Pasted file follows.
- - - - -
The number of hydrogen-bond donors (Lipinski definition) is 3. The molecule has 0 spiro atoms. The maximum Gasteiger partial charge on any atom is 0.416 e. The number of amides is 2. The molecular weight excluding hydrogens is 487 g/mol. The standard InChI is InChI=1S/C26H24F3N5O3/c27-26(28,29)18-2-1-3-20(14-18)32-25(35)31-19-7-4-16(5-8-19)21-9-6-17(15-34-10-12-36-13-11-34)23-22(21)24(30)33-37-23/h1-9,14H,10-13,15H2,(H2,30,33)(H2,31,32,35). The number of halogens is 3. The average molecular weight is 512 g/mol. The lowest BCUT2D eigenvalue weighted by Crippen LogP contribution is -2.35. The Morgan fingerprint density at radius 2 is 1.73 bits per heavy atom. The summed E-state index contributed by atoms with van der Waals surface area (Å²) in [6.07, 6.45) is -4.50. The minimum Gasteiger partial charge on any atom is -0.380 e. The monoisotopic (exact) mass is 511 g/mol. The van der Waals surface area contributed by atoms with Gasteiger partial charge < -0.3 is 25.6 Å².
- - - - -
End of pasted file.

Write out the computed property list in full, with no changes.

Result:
The number of hydrogen-bond donors (Lipinski definition) is 3. The molecule has 0 spiro atoms. The maximum Gasteiger partial charge on any atom is 0.416 e. The number of amides is 2. The molecular weight excluding hydrogens is 487 g/mol. The standard InChI is InChI=1S/C26H24F3N5O3/c27-26(28,29)18-2-1-3-20(14-18)32-25(35)31-19-7-4-16(5-8-19)21-9-6-17(15-34-10-12-36-13-11-34)23-22(21)24(30)33-37-23/h1-9,14H,10-13,15H2,(H2,30,33)(H2,31,32,35). The number of halogens is 3. The average molecular weight is 512 g/mol. The lowest BCUT2D eigenvalue weighted by Crippen LogP contribution is -2.35. The Morgan fingerprint density at radius 2 is 1.73 bits per heavy atom. The summed E-state index contributed by atoms with van der Waals surface area (Å²) in [6.07, 6.45) is -4.50. The minimum Gasteiger partial charge on any atom is -0.380 e. The monoisotopic (exact) mass is 511 g/mol. The van der Waals surface area contributed by atoms with Gasteiger partial charge < -0.3 is 25.6 Å².